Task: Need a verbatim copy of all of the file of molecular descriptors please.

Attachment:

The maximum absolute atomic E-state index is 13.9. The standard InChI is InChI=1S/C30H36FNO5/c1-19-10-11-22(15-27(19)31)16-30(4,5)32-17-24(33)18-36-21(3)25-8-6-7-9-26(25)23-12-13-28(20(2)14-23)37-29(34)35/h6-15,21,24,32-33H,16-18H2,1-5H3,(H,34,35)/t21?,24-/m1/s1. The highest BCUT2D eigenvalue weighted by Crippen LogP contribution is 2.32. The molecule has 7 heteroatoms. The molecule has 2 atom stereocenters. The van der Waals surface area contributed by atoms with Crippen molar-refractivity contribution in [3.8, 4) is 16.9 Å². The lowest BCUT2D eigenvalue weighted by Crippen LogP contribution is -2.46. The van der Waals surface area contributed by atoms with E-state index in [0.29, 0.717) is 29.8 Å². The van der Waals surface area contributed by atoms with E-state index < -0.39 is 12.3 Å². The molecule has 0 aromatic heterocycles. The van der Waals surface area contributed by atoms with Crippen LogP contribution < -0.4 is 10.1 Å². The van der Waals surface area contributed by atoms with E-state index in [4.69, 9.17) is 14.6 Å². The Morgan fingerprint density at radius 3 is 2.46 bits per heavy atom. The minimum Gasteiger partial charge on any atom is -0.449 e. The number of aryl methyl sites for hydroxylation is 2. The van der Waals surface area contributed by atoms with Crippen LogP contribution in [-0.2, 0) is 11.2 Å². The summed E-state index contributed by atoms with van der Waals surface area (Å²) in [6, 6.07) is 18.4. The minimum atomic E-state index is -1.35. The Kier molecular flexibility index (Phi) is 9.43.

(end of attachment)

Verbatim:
The maximum absolute atomic E-state index is 13.9. The standard InChI is InChI=1S/C30H36FNO5/c1-19-10-11-22(15-27(19)31)16-30(4,5)32-17-24(33)18-36-21(3)25-8-6-7-9-26(25)23-12-13-28(20(2)14-23)37-29(34)35/h6-15,21,24,32-33H,16-18H2,1-5H3,(H,34,35)/t21?,24-/m1/s1. The highest BCUT2D eigenvalue weighted by Crippen LogP contribution is 2.32. The molecule has 7 heteroatoms. The molecule has 2 atom stereocenters. The van der Waals surface area contributed by atoms with Crippen molar-refractivity contribution in [3.8, 4) is 16.9 Å². The lowest BCUT2D eigenvalue weighted by Crippen LogP contribution is -2.46. The van der Waals surface area contributed by atoms with E-state index in [0.29, 0.717) is 29.8 Å². The van der Waals surface area contributed by atoms with E-state index < -0.39 is 12.3 Å². The molecule has 0 aromatic heterocycles. The van der Waals surface area contributed by atoms with Crippen LogP contribution < -0.4 is 10.1 Å². The van der Waals surface area contributed by atoms with E-state index in [4.69, 9.17) is 14.6 Å². The Morgan fingerprint density at radius 3 is 2.46 bits per heavy atom. The minimum Gasteiger partial charge on any atom is -0.449 e. The number of aryl methyl sites for hydroxylation is 2. The van der Waals surface area contributed by atoms with Crippen LogP contribution in [-0.2, 0) is 11.2 Å². The summed E-state index contributed by atoms with van der Waals surface area (Å²) in [6, 6.07) is 18.4. The minimum atomic E-state index is -1.35. The Kier molecular flexibility index (Phi) is 9.43.